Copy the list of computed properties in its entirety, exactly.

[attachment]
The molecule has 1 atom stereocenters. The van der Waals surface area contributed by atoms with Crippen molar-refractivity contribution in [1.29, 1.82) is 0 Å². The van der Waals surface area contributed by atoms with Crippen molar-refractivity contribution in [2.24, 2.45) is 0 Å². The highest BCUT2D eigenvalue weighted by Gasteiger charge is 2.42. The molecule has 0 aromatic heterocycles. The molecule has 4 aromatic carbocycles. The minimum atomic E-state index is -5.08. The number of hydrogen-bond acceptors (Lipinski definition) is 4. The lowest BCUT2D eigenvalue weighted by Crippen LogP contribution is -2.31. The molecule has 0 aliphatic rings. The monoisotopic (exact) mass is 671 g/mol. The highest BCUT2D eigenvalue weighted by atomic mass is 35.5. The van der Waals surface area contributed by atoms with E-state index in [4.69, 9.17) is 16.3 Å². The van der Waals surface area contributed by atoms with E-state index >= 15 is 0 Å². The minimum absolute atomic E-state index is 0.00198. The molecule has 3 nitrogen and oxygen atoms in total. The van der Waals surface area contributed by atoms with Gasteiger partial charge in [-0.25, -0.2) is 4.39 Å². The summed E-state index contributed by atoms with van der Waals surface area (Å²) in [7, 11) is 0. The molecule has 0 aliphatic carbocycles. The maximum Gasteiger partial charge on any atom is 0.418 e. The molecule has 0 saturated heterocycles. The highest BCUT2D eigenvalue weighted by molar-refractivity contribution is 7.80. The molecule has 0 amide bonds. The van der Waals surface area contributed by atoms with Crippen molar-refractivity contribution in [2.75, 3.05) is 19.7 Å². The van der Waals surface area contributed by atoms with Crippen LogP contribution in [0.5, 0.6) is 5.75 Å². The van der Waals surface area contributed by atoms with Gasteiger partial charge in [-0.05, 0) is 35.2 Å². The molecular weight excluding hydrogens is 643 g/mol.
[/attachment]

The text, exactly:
The molecule has 1 atom stereocenters. The van der Waals surface area contributed by atoms with Crippen molar-refractivity contribution in [1.29, 1.82) is 0 Å². The van der Waals surface area contributed by atoms with Crippen molar-refractivity contribution in [2.24, 2.45) is 0 Å². The highest BCUT2D eigenvalue weighted by Gasteiger charge is 2.42. The molecule has 0 aromatic heterocycles. The molecule has 4 aromatic carbocycles. The minimum atomic E-state index is -5.08. The number of hydrogen-bond acceptors (Lipinski definition) is 4. The lowest BCUT2D eigenvalue weighted by Crippen LogP contribution is -2.31. The molecule has 0 aliphatic rings. The monoisotopic (exact) mass is 671 g/mol. The highest BCUT2D eigenvalue weighted by atomic mass is 35.5. The van der Waals surface area contributed by atoms with E-state index in [4.69, 9.17) is 16.3 Å². The van der Waals surface area contributed by atoms with E-state index >= 15 is 0 Å². The minimum absolute atomic E-state index is 0.00198. The molecule has 3 nitrogen and oxygen atoms in total. The van der Waals surface area contributed by atoms with Gasteiger partial charge in [-0.25, -0.2) is 4.39 Å². The summed E-state index contributed by atoms with van der Waals surface area (Å²) in [7, 11) is 0. The molecule has 0 aliphatic carbocycles. The maximum Gasteiger partial charge on any atom is 0.418 e. The molecule has 0 saturated heterocycles. The highest BCUT2D eigenvalue weighted by molar-refractivity contribution is 7.80. The molecule has 0 amide bonds. The van der Waals surface area contributed by atoms with Crippen molar-refractivity contribution in [2.75, 3.05) is 19.7 Å². The van der Waals surface area contributed by atoms with Crippen LogP contribution in [0.5, 0.6) is 5.75 Å². The van der Waals surface area contributed by atoms with Gasteiger partial charge in [-0.05, 0) is 35.2 Å². The molecular weight excluding hydrogens is 643 g/mol.